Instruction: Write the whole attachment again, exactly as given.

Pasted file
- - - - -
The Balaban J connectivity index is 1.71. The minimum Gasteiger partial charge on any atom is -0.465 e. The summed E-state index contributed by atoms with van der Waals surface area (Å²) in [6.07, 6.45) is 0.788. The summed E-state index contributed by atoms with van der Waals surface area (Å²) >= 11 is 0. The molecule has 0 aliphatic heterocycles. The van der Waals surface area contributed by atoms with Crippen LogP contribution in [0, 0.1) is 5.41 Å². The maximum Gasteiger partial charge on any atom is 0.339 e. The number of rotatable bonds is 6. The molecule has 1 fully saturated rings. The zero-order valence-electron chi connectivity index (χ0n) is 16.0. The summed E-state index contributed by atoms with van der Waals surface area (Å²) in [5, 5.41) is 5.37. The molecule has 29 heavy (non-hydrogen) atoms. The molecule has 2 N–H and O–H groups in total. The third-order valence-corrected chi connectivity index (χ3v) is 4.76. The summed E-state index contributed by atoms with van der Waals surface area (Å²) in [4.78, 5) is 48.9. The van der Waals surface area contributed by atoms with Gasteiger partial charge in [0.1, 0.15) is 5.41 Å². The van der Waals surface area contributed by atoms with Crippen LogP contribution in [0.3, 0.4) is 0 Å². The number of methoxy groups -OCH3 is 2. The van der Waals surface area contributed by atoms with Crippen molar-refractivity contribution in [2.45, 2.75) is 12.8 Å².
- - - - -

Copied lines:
The Balaban J connectivity index is 1.71. The minimum Gasteiger partial charge on any atom is -0.465 e. The summed E-state index contributed by atoms with van der Waals surface area (Å²) in [6.07, 6.45) is 0.788. The summed E-state index contributed by atoms with van der Waals surface area (Å²) >= 11 is 0. The molecule has 0 aliphatic heterocycles. The van der Waals surface area contributed by atoms with Crippen LogP contribution in [0, 0.1) is 5.41 Å². The maximum Gasteiger partial charge on any atom is 0.339 e. The number of rotatable bonds is 6. The molecule has 1 fully saturated rings. The zero-order valence-electron chi connectivity index (χ0n) is 16.0. The summed E-state index contributed by atoms with van der Waals surface area (Å²) in [5, 5.41) is 5.37. The molecule has 29 heavy (non-hydrogen) atoms. The molecule has 2 N–H and O–H groups in total. The third-order valence-corrected chi connectivity index (χ3v) is 4.76. The summed E-state index contributed by atoms with van der Waals surface area (Å²) in [4.78, 5) is 48.9. The van der Waals surface area contributed by atoms with Gasteiger partial charge in [0.1, 0.15) is 5.41 Å². The van der Waals surface area contributed by atoms with Crippen LogP contribution in [0.3, 0.4) is 0 Å². The number of methoxy groups -OCH3 is 2. The van der Waals surface area contributed by atoms with Crippen molar-refractivity contribution in [2.45, 2.75) is 12.8 Å².